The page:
Where Novel Writers Really Get Their Ideas
As we finish the "Where do you get your ideas?" blog series, here's a short recap. Previously we learned that ideas are everywhere and story ideas often come from observing something. We also learned how to play the "what if" game to generate ideas, and how to go "in search of" an idea. In this blog, we'll find out how to let ideas come to you.
Ideas are like butterflies…the more you chase after them, the faster they seem to flutter away. Sometimes, no matter how hard you try, you just can't seem to find a good story idea or the plot twist you've been searching for. This is what most people call "writers block" or getting "stuck" on a story. It's a common ailment that happens to every writer, no matter what his or her experience or career level. So, how do you fight this blockage and move on with your story? That's easy. You don't.
Although this may sound contrary to getting your writing completed, every once in a while you have to let ideas come to you. Trying to "force" a story idea or plot element is counterproductive to the creative process. In most cases, it will leave you frustrated and banging your head against your desk. So instead of trying to hunt down the creative muse and make it give you what you're looking for, let go and let the muse come to you.
How? Stop writing and do something else. Go for a walk, do yoga, meditate, take a nap, or listen to soothing music. (If you're very motivated, you can even do housework.) Basically, you want to stop thinking about your writing. By giving your brain a rest and doing something else, you're allowing your subconscious to mull over the problem.
Usually within a few hours (or sometimes overnight) the creative side of your mind will come up with the solution to your writing issue. Sometimes your answer will come to you in a dream. (If it does, be sure to write it down right away!) Giving yourself a break allows your "writing mind" to relax. Once the pressure's off and you've had some down time, you'll feel more energized, motivated, and inspired.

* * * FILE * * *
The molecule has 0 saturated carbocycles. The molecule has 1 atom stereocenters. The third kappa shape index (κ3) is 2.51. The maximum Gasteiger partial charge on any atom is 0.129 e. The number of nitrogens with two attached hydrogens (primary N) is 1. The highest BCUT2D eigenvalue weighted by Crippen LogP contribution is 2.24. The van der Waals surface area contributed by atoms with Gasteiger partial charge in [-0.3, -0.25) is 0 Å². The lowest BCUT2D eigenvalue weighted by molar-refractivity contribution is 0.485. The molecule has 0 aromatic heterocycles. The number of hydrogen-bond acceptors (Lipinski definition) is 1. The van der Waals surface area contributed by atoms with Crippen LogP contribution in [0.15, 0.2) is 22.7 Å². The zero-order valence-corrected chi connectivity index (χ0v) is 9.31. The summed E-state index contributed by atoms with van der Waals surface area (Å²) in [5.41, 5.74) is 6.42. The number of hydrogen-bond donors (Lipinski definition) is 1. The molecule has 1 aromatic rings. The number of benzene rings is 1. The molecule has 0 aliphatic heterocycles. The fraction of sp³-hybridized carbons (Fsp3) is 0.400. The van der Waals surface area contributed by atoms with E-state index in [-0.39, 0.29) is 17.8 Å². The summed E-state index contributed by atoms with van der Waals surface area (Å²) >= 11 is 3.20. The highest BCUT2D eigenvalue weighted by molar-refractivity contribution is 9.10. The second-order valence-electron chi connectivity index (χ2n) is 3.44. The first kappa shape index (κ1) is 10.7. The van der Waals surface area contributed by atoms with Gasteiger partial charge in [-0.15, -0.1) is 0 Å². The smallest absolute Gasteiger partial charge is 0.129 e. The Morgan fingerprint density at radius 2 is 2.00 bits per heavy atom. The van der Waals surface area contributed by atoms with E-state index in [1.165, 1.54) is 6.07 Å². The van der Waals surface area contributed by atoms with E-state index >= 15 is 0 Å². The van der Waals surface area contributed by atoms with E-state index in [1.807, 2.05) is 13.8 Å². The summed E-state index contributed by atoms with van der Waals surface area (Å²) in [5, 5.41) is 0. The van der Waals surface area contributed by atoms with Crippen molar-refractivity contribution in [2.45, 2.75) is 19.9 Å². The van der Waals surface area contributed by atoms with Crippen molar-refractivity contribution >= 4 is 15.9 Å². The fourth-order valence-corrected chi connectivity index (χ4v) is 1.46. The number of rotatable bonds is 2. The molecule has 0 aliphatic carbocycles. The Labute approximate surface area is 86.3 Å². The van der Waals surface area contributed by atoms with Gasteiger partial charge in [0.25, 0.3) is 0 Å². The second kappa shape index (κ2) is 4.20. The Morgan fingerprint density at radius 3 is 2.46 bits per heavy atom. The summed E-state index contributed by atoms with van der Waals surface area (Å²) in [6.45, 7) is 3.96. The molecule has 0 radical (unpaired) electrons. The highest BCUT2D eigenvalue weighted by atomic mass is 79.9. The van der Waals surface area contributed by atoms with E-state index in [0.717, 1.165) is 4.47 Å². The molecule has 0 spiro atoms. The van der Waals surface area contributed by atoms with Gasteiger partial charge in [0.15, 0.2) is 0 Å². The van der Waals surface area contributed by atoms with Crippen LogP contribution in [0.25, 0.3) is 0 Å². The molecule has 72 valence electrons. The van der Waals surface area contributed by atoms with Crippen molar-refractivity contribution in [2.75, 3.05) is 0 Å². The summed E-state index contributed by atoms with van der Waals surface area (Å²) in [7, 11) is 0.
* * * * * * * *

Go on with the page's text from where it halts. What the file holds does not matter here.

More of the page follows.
A great way to bring ideas to you is to practice freewriting. Get a piece of paper (or open a blank computer document) and just start writing whatever pops into your head. It can be groups of words, your stream of consciousness, or random thoughts. (You can even write a letter to your muse explaining the writing problem and ask for results.)
Practice freewriting for five minutes (or longer, if you enjoy it). Don't worry if you can't think of anything to write-you're not trying to be creative or coherent, you're just trying to let your mind relax. If you get stuck, try these prompts:
"Today is… (day of the week) and I am… (wherever you are) freewriting."
"Yesterday I… (fill in with what you did, where you went, or what you ate)."
"I really like… (let your mind wander and write whatever you feel like)."
"I can't stand… (rant and rave here - nobody needs to see it!)"
"Now I am doing freewriting and…" (fill in with whatever comes to mind, even if you write
"nothing, nothing, nothing" or "blah blah blah" for five minutes).
Remember, there is no right or wrong way to let ideas come to you. No matter what you're writing, or how you go about finding ideas for your stories, you can't force inspiration to appear-you have to allow it to gently flow to you. Once you have the idea, run with it and see where it leads you.
I hope you enjoyed this "inside look" on where writers really get their ideas. Every short story, magazine article, and novel starts off with a spark of an idea. But once a writer has the idea, he or she puts a personal spin on it and makes it his or her own. Put fifty writers in a room and give them the same idea (woman walking down the street carrying a suitcase) and they'll come up with fifty (or more) different stories. Ideas start a story; it's the author's plot, characterization, dialogue, tone, and voice that bring it to life.
Happy Reading & Writing!
Kelli A. Wilkins
Read previous posts in the "Writing Tips for Everyone" series:
Secrets of Success blog
Always Wanted to Write a Novel? Writing Tips for Everyone
Deb Bailey Books blog
Where Writers Really Get Their Ideas - Part 3
Where Writers Really Get Their Ideas - Part 2
Where Writers Really Get Their Ideas - Part 1
Kelli A. Wilkins divides her time between writing romance and horror. Her romances vary in genre and range from sensual to super-sizzling hot. Kelli invites readers to visit her website www.KelliWilkins.com and blog http://kelliwilkinsauthor.blogspot.com to catch up on all her writings.